Meryl Streep's commencement speech: "Things are changing"

In a commencement speech at Barnard, the actress says, "Men are adapting"

Published May 18, 2010 5:50PM (EDT)

Meryl Streep  (Reuters)
Meryl Streep (Reuters)

In her lovely commencement speech at Barnard College on Monday, Meryl Streep touched on a great many things: the importance of empathy; Streep's history, as a high school student, of performing the role of the amenable, agreeable, gaily giggling girl who appealed to boys; her experience of meeting Vassar classmates who allowed her brain to wake up.

Among the things she noted was that years ago, men used to tell her that their favorite of her performances was as Linda, the submissive, sweet character from "The Deerhunter." Now, Streep said, men are more likely to tell her that their favorite of her roles is as Miranda Priestly, the icy, complicated fashion magazine editor from "The Devil Wears Prada." This ability of men to not simply look down on or fall in love with a deflated and unthreatening female character, but instead to identify with a powerful, bossy, and intense one, is a vital sign of gender progress.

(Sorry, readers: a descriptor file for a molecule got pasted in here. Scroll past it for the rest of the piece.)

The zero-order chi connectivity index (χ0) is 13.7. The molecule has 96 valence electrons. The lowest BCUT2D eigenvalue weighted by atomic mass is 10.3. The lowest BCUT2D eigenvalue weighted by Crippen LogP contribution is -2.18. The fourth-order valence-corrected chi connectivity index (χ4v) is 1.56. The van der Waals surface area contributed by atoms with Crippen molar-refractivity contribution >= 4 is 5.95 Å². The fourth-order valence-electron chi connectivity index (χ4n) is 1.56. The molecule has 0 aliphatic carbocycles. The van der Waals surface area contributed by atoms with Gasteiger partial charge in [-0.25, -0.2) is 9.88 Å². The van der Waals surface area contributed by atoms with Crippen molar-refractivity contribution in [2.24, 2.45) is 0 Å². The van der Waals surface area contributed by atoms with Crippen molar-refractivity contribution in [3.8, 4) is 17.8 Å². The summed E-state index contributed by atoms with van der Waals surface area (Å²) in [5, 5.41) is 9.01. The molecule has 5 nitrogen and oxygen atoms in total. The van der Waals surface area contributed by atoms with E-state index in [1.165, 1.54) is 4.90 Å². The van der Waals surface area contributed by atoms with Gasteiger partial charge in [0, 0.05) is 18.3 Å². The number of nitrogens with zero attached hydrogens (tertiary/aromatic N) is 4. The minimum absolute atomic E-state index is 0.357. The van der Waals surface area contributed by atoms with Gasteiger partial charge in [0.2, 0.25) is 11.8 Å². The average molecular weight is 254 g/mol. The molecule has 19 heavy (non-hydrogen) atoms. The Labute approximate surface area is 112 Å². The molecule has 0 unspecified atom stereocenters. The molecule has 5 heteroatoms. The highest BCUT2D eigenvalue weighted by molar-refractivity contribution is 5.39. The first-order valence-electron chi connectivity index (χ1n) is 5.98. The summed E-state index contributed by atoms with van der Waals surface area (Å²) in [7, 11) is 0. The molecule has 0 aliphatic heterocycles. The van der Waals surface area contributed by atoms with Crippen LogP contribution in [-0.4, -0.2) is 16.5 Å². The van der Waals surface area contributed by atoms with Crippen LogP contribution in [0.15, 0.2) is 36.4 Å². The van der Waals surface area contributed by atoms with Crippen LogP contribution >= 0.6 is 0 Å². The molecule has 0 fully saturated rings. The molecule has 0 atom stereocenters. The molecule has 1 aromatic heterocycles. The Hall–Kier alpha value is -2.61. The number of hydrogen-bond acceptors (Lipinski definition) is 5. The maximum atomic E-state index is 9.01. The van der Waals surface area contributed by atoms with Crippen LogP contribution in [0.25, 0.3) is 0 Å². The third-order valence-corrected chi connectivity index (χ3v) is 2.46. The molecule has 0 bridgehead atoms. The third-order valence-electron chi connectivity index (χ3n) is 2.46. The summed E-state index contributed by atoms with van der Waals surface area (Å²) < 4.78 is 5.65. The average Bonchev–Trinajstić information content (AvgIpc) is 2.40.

"Things are changing now," Streep told the Barnard graduates. "And it’s in your generation that we’re seeing this. Men are adapting. They are adapting consciously and also without realizing it for the better of the whole group. They are changing their deepest prejudices to accept and to regard as normal things that their fathers would have found very very difficult and that their grandfathers would have abhorred."

Amen. And, as Streep also joked in the middle of this observation: "'Bout time."

By Rebecca Traister

Rebecca Traister writes for Salon. She is the author of "Big Girls Don't Cry: The Election that Changed Everything for American Women" (Free Press). Follow @rtraister on Twitter.

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